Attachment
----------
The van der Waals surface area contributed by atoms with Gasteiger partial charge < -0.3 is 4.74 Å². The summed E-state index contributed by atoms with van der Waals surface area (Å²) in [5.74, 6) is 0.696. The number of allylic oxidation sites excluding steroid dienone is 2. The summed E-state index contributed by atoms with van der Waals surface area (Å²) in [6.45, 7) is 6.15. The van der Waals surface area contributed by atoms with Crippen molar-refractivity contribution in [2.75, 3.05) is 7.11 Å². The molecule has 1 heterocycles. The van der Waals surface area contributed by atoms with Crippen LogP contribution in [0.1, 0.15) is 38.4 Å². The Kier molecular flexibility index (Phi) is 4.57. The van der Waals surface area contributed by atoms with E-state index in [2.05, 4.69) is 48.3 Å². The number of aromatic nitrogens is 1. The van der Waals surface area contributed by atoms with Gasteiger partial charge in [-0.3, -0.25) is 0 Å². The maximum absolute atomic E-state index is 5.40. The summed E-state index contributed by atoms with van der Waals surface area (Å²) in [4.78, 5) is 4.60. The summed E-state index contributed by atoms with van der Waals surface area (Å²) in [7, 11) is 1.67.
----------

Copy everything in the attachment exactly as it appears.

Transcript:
The van der Waals surface area contributed by atoms with Gasteiger partial charge < -0.3 is 4.74 Å². The summed E-state index contributed by atoms with van der Waals surface area (Å²) in [5.74, 6) is 0.696. The number of allylic oxidation sites excluding steroid dienone is 2. The summed E-state index contributed by atoms with van der Waals surface area (Å²) in [6.45, 7) is 6.15. The van der Waals surface area contributed by atoms with Crippen molar-refractivity contribution in [2.75, 3.05) is 7.11 Å². The molecule has 1 heterocycles. The van der Waals surface area contributed by atoms with Crippen LogP contribution in [0.1, 0.15) is 38.4 Å². The Kier molecular flexibility index (Phi) is 4.57. The van der Waals surface area contributed by atoms with E-state index in [2.05, 4.69) is 48.3 Å². The number of aromatic nitrogens is 1. The van der Waals surface area contributed by atoms with Gasteiger partial charge in [-0.3, -0.25) is 0 Å². The maximum absolute atomic E-state index is 5.40. The summed E-state index contributed by atoms with van der Waals surface area (Å²) in [4.78, 5) is 4.60. The summed E-state index contributed by atoms with van der Waals surface area (Å²) in [7, 11) is 1.67.